March 02 2021
Electrolux volumes via APM Terminals Gothenburg expected to increase substantially in 2021
Anders Linnarsson, Head of Electrolux Logistics AB explains how the coronavirus pandemic has affected the company and changed purchasing patterns, and how he views the future of logistics flows. A customer of APM Terminals Gothenburg, Linnarsson is responsible for all warehouse management and distribution in the Nordic region.
In your role of Head of Logistics what are the biggest challenges right now?
We have a very high demand for white goods in the industry. It is important for us to be flexible, to take in as much as we can to our warehouses and to ship out on time. This is a consequence of the coronavirus pandemic. Initially, we experienced a major drop in sales throughout Europe, but demand has now increased enormously since the summer.
Have you seen any changes in purchasing patterns during the coronavirus pandemic?
When the pandemic hit, the entire Electrolux Group quickly realised that e-commerce would increase dramatically everywhere. We have therefore focused on expanding e-commerce in all European countries. For example, we have rolled out our own e-commerce platform in the Nordic region. The plans had been in the making for a long time, but they accelerated due to the pandemic.
How have you developed your logistics flow and e-commerce logistics in recent years?
It is primarily the e-commerce logistics flow that has been developed. Over the past three years, we have worked hard to ensure sufficient capacity and flow through our warehouses in the Nordic region. We have now come a long way in creating an even more agile and customer-oriented logistics organization and platform.
How do you work with climate-smart logistics?
We are prioritizing investments in rail and intermodal transport over truck transport. With our large volumes, rail is very advantageous for us. Like all major warehouses, we depend on both rail and truck flows to handle all necessary unloading capacity. In the Nordic region, just over half of the flow from our factories in Europe goes directly to our large customers without passing through interim storage facilities, such as Mariestad. We also have other central initiatives such as Zero Landfill, CO2 reduction and other energy-saving measures.
What is your view on the future of logistics flows?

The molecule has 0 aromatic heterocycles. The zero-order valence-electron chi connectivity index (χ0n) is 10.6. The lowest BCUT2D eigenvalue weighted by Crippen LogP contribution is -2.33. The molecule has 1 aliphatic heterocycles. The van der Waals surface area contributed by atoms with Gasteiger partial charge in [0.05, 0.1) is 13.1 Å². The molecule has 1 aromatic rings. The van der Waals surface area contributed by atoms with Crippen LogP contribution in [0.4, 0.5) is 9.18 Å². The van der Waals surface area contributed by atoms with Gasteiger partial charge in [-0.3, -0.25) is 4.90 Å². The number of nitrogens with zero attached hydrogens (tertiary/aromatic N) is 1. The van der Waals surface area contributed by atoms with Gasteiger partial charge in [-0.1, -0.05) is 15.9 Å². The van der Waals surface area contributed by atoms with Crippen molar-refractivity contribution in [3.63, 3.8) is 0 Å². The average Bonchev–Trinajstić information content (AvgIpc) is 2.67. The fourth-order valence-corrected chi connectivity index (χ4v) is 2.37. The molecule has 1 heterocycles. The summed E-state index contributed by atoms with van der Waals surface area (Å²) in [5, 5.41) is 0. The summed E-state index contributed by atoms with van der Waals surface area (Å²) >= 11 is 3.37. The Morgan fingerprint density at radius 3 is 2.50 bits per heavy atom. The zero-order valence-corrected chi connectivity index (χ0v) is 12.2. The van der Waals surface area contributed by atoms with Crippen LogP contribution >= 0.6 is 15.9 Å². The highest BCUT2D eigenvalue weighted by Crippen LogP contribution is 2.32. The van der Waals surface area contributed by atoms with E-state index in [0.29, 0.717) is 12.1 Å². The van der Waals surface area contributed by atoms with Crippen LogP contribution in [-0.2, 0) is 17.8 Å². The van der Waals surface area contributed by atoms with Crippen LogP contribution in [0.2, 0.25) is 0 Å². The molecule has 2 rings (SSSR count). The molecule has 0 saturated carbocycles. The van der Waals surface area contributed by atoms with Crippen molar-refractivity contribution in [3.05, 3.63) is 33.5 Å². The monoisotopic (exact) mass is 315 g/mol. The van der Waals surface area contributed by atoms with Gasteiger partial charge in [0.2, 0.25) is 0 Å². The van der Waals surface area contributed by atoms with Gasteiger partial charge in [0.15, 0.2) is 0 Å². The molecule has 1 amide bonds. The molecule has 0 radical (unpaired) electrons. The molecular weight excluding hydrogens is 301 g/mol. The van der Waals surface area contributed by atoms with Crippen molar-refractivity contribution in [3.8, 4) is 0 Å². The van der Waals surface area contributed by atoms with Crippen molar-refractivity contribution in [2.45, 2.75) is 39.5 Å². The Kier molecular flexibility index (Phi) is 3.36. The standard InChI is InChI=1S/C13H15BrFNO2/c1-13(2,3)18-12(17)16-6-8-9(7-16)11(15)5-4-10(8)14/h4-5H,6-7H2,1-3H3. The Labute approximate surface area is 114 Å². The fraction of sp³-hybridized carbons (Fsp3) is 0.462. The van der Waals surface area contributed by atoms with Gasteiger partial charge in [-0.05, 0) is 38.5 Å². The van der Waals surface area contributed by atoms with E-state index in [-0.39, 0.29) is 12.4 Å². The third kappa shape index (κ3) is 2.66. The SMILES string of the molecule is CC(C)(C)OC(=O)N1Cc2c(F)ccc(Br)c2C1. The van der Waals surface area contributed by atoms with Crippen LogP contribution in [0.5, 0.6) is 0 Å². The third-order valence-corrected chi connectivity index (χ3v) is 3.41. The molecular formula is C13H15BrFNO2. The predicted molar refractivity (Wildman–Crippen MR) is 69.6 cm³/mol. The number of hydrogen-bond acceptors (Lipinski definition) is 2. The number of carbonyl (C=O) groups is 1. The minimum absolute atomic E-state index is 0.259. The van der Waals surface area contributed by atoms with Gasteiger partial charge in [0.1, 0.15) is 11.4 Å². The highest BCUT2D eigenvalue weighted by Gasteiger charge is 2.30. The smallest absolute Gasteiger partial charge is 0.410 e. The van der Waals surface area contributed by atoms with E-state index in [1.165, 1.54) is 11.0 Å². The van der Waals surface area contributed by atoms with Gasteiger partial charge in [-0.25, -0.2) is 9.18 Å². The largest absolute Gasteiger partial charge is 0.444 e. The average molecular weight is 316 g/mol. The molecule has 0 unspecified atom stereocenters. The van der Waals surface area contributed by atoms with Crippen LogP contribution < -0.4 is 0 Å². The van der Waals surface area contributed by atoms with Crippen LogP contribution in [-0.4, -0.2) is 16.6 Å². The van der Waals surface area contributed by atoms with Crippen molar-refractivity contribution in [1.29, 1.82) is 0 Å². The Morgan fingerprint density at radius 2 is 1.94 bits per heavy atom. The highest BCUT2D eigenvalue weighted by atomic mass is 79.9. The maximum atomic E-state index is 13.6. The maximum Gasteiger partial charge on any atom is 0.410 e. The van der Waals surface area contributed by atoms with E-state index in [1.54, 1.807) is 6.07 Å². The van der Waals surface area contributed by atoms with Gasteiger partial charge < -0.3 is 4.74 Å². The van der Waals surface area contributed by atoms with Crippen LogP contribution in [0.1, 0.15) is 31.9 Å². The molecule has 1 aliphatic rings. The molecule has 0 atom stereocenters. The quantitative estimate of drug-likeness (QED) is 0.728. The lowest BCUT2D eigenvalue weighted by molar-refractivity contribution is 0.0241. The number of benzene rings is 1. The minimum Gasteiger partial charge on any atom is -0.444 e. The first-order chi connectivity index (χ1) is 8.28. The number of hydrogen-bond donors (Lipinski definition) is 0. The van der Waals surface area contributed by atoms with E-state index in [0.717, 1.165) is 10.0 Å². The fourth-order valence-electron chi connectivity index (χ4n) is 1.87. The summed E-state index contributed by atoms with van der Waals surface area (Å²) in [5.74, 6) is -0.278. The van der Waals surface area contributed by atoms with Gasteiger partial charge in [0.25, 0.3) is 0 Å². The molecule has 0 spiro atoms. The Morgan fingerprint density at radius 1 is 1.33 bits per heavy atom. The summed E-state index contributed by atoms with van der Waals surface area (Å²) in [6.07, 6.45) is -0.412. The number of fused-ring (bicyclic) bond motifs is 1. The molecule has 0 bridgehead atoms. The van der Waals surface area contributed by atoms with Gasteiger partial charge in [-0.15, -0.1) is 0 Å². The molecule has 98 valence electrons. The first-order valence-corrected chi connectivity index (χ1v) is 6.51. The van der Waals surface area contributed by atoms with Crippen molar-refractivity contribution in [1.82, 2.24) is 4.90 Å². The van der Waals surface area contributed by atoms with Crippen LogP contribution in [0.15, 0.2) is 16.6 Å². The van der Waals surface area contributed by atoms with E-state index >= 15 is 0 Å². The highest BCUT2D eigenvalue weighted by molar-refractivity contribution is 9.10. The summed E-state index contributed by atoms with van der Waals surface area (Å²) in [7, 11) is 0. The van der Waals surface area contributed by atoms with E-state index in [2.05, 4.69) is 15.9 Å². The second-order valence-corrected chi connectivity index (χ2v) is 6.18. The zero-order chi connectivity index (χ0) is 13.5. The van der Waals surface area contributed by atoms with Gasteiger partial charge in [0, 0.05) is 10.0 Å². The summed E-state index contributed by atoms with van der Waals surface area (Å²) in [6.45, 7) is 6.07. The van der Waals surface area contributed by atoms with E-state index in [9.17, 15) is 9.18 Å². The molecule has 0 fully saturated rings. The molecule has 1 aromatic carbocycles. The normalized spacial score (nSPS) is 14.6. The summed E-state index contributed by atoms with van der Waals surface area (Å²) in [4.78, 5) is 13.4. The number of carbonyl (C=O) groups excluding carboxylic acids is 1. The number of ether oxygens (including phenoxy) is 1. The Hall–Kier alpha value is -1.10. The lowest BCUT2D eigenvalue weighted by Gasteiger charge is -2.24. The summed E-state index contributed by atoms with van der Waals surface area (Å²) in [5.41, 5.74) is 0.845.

When it comes to our large customers in the B2B flow, we have to be able to keep our promises and deliver the volume they have ordered. Our factories in Europe and the factories we outsource to in other regions must be able to produce the volumes the market demands.
What are the most important prerequisites for you to succeed with your logistics?
For our logistics to succeed, we need to respond to the increased demands for sustainability, and we need to work with our carriers and distributors to set requirements. This enables us to offer environmentally friendly deliveries and gain a competitive advantage. Soon we will start using electrified heavy transport from our warehouses to meet future demands and ways of transporting goods. We will also need to have a sufficiently flexible IT process so that information systems can keep up with the ever-changing reality in which we live and work.
How do you view transporting freight by sea?
It's a flow that's climate-efficient but less flexible. The majority of our small appliances and well-being products are shipped by sea from Asia. Things work smoothly with the port in Gothenburg. The most important thing is to keep port operations running without disruption, so it does not affect the flow of goods. I also think it is important that transport buyers collectively put pressure on shipping companies to develop better fuels and minimize emissions.
What is your current flow of goods via APM Terminals in Gothenburg?
We have about 800 TEUs per year, which will increase substantially in 2021. We work with shipping companies directly and centrally. They are instrumental in ensuring we get our containers to our warehouses.